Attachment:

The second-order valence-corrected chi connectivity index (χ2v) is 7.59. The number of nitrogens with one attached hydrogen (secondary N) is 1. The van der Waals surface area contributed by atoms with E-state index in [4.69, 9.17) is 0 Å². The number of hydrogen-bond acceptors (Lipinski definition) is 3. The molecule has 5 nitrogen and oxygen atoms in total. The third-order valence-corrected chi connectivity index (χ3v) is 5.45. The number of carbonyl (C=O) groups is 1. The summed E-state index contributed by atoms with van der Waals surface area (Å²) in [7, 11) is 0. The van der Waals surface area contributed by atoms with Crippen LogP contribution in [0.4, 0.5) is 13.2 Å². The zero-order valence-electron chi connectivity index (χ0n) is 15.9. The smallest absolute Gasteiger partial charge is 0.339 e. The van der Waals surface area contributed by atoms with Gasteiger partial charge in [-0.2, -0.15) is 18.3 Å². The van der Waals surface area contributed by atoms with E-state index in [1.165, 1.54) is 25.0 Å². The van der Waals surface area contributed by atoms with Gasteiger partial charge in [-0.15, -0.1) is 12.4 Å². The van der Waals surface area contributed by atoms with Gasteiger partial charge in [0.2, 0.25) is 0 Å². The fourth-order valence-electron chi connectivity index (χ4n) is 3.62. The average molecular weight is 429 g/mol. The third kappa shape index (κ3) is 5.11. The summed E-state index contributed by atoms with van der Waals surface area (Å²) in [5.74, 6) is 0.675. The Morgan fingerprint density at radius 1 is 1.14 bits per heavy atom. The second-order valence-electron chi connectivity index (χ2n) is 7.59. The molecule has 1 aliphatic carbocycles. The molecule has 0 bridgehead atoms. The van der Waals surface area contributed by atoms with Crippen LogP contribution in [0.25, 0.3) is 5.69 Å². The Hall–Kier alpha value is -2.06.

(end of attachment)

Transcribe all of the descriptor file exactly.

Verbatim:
The second-order valence-corrected chi connectivity index (χ2v) is 7.59. The number of nitrogens with one attached hydrogen (secondary N) is 1. The van der Waals surface area contributed by atoms with E-state index in [4.69, 9.17) is 0 Å². The number of hydrogen-bond acceptors (Lipinski definition) is 3. The molecule has 5 nitrogen and oxygen atoms in total. The third-order valence-corrected chi connectivity index (χ3v) is 5.45. The number of carbonyl (C=O) groups is 1. The summed E-state index contributed by atoms with van der Waals surface area (Å²) in [7, 11) is 0. The van der Waals surface area contributed by atoms with Crippen LogP contribution in [0.4, 0.5) is 13.2 Å². The zero-order valence-electron chi connectivity index (χ0n) is 15.9. The smallest absolute Gasteiger partial charge is 0.339 e. The van der Waals surface area contributed by atoms with Gasteiger partial charge in [-0.2, -0.15) is 18.3 Å². The van der Waals surface area contributed by atoms with E-state index in [1.165, 1.54) is 25.0 Å². The van der Waals surface area contributed by atoms with Gasteiger partial charge in [-0.15, -0.1) is 12.4 Å². The van der Waals surface area contributed by atoms with Gasteiger partial charge in [0.2, 0.25) is 0 Å². The fourth-order valence-electron chi connectivity index (χ4n) is 3.62. The average molecular weight is 429 g/mol. The third kappa shape index (κ3) is 5.11. The summed E-state index contributed by atoms with van der Waals surface area (Å²) in [5.74, 6) is 0.675. The Morgan fingerprint density at radius 1 is 1.14 bits per heavy atom. The second-order valence-electron chi connectivity index (χ2n) is 7.59. The molecule has 1 aliphatic carbocycles. The molecule has 0 bridgehead atoms. The van der Waals surface area contributed by atoms with Crippen LogP contribution in [0.25, 0.3) is 5.69 Å². The Hall–Kier alpha value is -2.06.